8. Jerry Bridges, The Pursuit of Holiness
Lest you think that Jerry Bridges is promoting cheap grace, you should know he wrote the proverbial book on holiness. Targeting the shallow and wrong belief that we should "stop trying and start trusting" in our quest to live in obedience to God, Bridges gives an excellent discussion of sin's tactics in us, our new life in Christ, and the call to "put to death" the misdeeds of the body. His exegesis of Romans 6 is particularly helpful for new creatures in Christ who struggle with the abiding power of indwelling sin. (That would be all Christians, by the way.)
9. Michael Horton, The Law of Perfect Freedom
Horton writes, "If God really is in charge, there is no 'perfect will' we step in and out of, depending on how good we are at reading tea leaves or discerning 'signs' of God's leading.... To those seeking God's will for their life, the prophet Micah replies, 'He has shown you, O man, what is good.'" This meditation on the Ten Commandments also includes an opening chapter on interpreting the Old Testament Mosaic law, including the distinction between moral, ceremonial and civil laws and the three uses of the law for Christians today.
10. Francis Schaeffer, He is There & He is Not Silent
In the late 1960s, Schaeffer went back to the most basic of our human assumptions to present Christianity as the sole answer to the human dilemma. Academic philosophers may quibble about his interpretation of Kierkegaard, but Schaeffer wasn't trying to philosophize. His goal was evangelism, and his argument is one I've followed ever since I first came across the book a decade ago. He spoke in the language of the non-Christian, and is still being heard. If I had my way, everyone raised in a Christian home would be required to read this book, just so they'd know how to communicate Christianity to people who don't already accept "The Bible says so" as an answer.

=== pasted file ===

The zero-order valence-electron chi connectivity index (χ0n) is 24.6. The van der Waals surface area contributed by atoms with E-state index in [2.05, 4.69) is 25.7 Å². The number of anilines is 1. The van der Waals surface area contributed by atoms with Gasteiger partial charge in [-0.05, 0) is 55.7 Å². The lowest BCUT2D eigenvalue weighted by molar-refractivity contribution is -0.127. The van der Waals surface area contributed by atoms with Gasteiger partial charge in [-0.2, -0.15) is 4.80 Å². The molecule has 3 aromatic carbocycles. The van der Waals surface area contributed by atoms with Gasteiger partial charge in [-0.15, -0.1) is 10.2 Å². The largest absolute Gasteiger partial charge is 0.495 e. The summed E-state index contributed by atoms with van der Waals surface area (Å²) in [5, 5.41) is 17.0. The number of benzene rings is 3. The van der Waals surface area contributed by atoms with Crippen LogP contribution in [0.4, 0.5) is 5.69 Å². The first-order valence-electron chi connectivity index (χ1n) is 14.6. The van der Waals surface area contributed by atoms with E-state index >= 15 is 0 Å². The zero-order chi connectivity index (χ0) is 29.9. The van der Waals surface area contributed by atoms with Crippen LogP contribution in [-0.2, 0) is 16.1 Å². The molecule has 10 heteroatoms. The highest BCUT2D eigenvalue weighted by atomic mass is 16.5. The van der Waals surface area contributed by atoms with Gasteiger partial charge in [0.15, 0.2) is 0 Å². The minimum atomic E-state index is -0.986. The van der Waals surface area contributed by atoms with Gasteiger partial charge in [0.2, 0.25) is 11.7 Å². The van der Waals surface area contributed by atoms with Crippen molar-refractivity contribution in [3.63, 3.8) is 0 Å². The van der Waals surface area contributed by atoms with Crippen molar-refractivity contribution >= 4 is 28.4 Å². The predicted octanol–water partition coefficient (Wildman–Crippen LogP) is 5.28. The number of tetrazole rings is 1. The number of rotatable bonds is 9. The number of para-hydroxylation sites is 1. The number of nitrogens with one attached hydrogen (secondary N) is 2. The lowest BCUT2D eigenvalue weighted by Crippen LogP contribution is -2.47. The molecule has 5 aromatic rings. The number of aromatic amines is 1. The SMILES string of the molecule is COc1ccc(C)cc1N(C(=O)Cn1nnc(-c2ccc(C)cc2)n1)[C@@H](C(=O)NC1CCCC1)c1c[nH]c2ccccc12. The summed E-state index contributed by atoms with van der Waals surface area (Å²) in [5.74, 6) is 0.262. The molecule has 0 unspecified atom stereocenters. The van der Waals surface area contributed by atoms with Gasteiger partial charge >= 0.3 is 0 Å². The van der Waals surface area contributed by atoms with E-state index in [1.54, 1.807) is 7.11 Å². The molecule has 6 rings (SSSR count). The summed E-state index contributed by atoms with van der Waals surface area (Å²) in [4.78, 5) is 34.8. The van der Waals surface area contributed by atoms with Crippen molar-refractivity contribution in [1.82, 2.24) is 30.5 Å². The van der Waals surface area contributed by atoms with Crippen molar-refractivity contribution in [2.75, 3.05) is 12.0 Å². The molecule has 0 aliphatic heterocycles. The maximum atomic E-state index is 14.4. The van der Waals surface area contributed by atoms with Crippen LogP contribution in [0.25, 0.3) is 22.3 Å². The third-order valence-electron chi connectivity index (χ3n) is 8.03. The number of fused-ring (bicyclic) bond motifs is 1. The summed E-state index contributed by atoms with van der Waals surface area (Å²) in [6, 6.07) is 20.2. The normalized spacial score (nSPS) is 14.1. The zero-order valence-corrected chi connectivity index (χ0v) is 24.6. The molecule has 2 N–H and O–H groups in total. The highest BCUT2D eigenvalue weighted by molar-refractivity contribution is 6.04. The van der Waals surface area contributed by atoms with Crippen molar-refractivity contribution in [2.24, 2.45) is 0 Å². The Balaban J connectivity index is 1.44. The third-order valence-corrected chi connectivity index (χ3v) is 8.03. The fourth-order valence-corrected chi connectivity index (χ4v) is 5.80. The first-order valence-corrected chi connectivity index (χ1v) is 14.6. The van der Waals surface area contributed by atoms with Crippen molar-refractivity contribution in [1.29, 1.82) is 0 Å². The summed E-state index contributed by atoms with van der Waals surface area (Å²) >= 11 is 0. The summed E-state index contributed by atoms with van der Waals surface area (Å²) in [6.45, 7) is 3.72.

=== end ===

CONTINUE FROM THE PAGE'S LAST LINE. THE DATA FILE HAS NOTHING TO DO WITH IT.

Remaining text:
"The dilemma of modern man is simple: he does not know why man has any meaning. He is lost. Man remains a zero. This is the damnation of our generation, the heart of modern man's problem. But if we begin with a personal beginning and this is the origin of all else, then the personal does have meaning, and man and his aspirations are not meaningless....
"There is only one philosophy, one religion, that fills this need in all the world's thought, whether the East, the West, the ancient, the modern, the new, the old. Only one fills the philosophical need of existence, of being, and it is the Judaeo-Christian God--not just an abstract concept, but rather that this God is really there. He really exists. There is no other answer."
BEING A CHRISTIAN IN OUR CULTURE
11. J.I. Packer, Hot Tub Religion
This collection contains ten of the best articles ever written, including chapters on guidance, pleasure, church reformation, depression, God's plan, and physical health. Packer opens by comparing the work of a theologian to sewage treatment. The theologian is God's sewage treatment plant for the church. If this is so, then Packer treats a lot of sewage in these short chapters.
12. Greg Johnson, The World According to God
If I didn't think you should read it, I wouldn't have taken the time to write it. Here's a quote from the final chapter: "We aren't going to heaven. Heaven is coming to us.... God isn't going to annihilate his favorite planet. When Jesus said the meek would inherit the earth, he wasn't promising them a heap of ashes (Mt 5:5). Of course, if they really were meek, they'd be content with ashes, but that's not the point."